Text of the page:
With a now-ironic name reflecting its original origins, "The Swamp" isn't a terribly appealing moniker. However, Le Marais has grown to become one of Paris' most appealing neighborhoods and you'll definitely want to spend at least half a day exploring Le Marais's medieval streets on your next trip to the City of Lights.
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How to get to Le Marais
One of its many attributes is that Le Marais is centrally located and incredibly accessible, no matter where you'll be coming from in Paris.
For us, it was convenient to start our trip by taking the Metro all the way to the Eastern end of Le Marais and walking our way back toward the center of the city. We were staying at Maison Astor, the newest Hilton Curio Collection, in the 8th. If you want to follow in our footsteps, start your journey at Place de Vosges (Bastille or Chemin Vert metro stations) and walk back toward central Paris at your own pace, as you explore. The "end" of Le Marais, coming from that direction, would be the Hotel de Ville.
Where to Stay in Le Marais
Unfortunately, Le Marais doesn't have a huge number of hotels to make it your home base in Paris, which, probably is part of its charm. Depending on when you're booking, many of the smaller, boutique hotels may be full. If you're able to get a reservation, two excellent options are: Le Pavillon de la Reine (higher-end option) and Hotel Caron de Beaumarchais (budget option). For more options on where to stay in Paris, check out my Paris Neighborhood Guide!
History of Le Marais
After the French Revolution, and the demise of much of the traditional aristocracy and movement of those who remained to the Left Bank, the district fell into disrepair.
However, Le Marais derives much of its charm and unique stature in Parisian life from the fact that it was not razed, as was so much of Paris, by Baron Haussmann in the late 19th century to construct the famous boulevards we know and love.
Check out top 10 romantic things to do in Paris on a budget!
The Heart of Le Marais: Place des Vosges
I'd suggest starting your tour of Le Marais by taking the metro/bus/walking to Place des Vosges - the ultimate Paris park and an absolute gem. The highlight of a Le Marais tour for many, I wouldn't be surprised if you end up stopping by a second time during your time in Paris!
The oldest planned square in Paris, with construction beginning in 1605 under Henry IV, Place des Vosges was the height of fashion until the Revolution, during which time it was still called Place Royale - think Dangerous Liasons. The name has alternated between Place Royale and Place des Vosges over the years - the latter given as a reward to the Vosges region for being the first to pay taxes under the new Revolutionary order.
If you have time on your hands, or an appetite, consider spending some time just walking/sitting or eating in one of the cafes around Place des Vosges (for more on that - scroll down to the Eating section for our cafe recommendation).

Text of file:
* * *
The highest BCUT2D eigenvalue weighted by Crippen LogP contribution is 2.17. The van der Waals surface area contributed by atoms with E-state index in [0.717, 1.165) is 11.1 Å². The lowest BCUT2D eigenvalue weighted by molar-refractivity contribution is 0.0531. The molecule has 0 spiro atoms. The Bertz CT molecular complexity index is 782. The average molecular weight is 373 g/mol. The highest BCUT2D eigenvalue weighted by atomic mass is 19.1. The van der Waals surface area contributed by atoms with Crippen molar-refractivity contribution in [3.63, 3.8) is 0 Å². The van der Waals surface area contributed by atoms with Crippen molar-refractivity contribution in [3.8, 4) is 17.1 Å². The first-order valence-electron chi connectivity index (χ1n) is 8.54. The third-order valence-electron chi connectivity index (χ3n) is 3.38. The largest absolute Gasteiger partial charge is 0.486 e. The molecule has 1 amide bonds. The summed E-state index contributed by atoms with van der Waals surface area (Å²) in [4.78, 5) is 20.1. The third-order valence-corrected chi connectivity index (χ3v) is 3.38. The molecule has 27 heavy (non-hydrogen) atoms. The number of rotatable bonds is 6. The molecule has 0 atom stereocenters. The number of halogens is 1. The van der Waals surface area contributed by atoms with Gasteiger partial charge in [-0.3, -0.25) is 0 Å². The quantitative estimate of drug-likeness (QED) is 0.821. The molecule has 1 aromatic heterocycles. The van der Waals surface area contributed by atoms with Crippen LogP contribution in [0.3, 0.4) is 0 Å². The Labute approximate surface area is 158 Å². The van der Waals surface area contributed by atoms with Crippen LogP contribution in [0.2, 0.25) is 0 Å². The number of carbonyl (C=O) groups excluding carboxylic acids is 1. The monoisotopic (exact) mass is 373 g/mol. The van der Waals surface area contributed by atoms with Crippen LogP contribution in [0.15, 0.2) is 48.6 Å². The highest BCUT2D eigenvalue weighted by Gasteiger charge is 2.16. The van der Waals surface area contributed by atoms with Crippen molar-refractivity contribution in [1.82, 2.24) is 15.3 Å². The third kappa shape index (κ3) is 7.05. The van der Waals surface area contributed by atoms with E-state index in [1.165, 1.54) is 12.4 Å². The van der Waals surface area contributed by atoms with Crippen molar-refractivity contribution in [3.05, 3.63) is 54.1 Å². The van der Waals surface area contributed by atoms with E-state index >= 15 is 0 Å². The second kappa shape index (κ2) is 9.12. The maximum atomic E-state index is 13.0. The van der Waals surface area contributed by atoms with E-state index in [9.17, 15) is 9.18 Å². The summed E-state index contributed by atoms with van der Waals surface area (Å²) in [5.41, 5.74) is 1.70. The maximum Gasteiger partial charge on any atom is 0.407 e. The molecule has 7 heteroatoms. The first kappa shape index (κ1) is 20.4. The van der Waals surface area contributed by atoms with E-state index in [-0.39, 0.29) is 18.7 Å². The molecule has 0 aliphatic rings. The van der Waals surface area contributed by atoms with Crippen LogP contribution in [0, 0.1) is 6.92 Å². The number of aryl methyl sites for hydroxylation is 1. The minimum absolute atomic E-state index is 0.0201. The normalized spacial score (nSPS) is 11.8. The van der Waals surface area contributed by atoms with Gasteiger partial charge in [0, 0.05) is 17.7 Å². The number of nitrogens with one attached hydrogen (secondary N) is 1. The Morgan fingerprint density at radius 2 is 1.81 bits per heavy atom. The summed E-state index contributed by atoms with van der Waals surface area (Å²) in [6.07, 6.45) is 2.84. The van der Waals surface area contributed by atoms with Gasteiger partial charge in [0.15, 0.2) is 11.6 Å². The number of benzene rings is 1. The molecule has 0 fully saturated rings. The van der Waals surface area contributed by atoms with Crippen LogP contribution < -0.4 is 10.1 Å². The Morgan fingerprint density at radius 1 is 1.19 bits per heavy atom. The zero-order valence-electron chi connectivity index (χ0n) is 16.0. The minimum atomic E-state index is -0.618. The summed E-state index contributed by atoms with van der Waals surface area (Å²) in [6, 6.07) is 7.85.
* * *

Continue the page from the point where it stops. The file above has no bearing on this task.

Victor Hugo's home in Place des Vosges
If you're in the mood for a quick - and free - historical site, Victor Hugo's home is located in Place des Vosges. The author of The Hunchback of Notre Dame and Les Miserables lived in these ritzy quarters from 1832-1848 and the apartment has pieces showcasing his life and work. It's a quick stop, but it's nice and has a free bathroom -not a bad way to start the day! You're free to walk at your own pace, without a guided tour. It isn't generally crowded.
Shopping in Le Marais
Personally, I'd argue that Le Marais has the best shopping in Paris. During our last trip, we actually visited twice!
Quaint boutiques and small branches of large chains, such as COS, Ted Baker, IKKS make for an easy afternoon popping in and out (and don't forget to say "Bonjour Madame/Monsieur!" when you enter the stores - for more tips about how to charm the French, check out my full post).
Without the intense crowds and security concerns of the Champs, Rue des Rosiers, Rue Rivoli, Rue des Frances Bougeois all have make excellent shopping streets to walk across, toward central Paris, and it's easy enough to hop around from one to the next, since they're quite close together. If you actually plan to buy anything, I'd strongly recommend doing it here, rather than on the Champs! You'll likely have a better, and more personalized experience. For more on where to shop in Paris, check out the full post!
Where to eat in Le Marais
It's hard to really recommend anywhere to eat in this area, if only because you'll be spoilt for choice! If you're looking for something casual, there are branches of all the usual favorites - Paul (French Pret a Manger), etc.
Toward the western end of Le Marais (closer to central Paris), particularly around Rue des Rosiers, is known as a Jewish Quarter - home to phenomenal bakeries and felafel shops. Check out this detailed post on tracing the Jewish history of the neighborhood on your visit!
Visiting Montmartre? Check out my Montmartre Guide
Visiting the Musee National Picasso,
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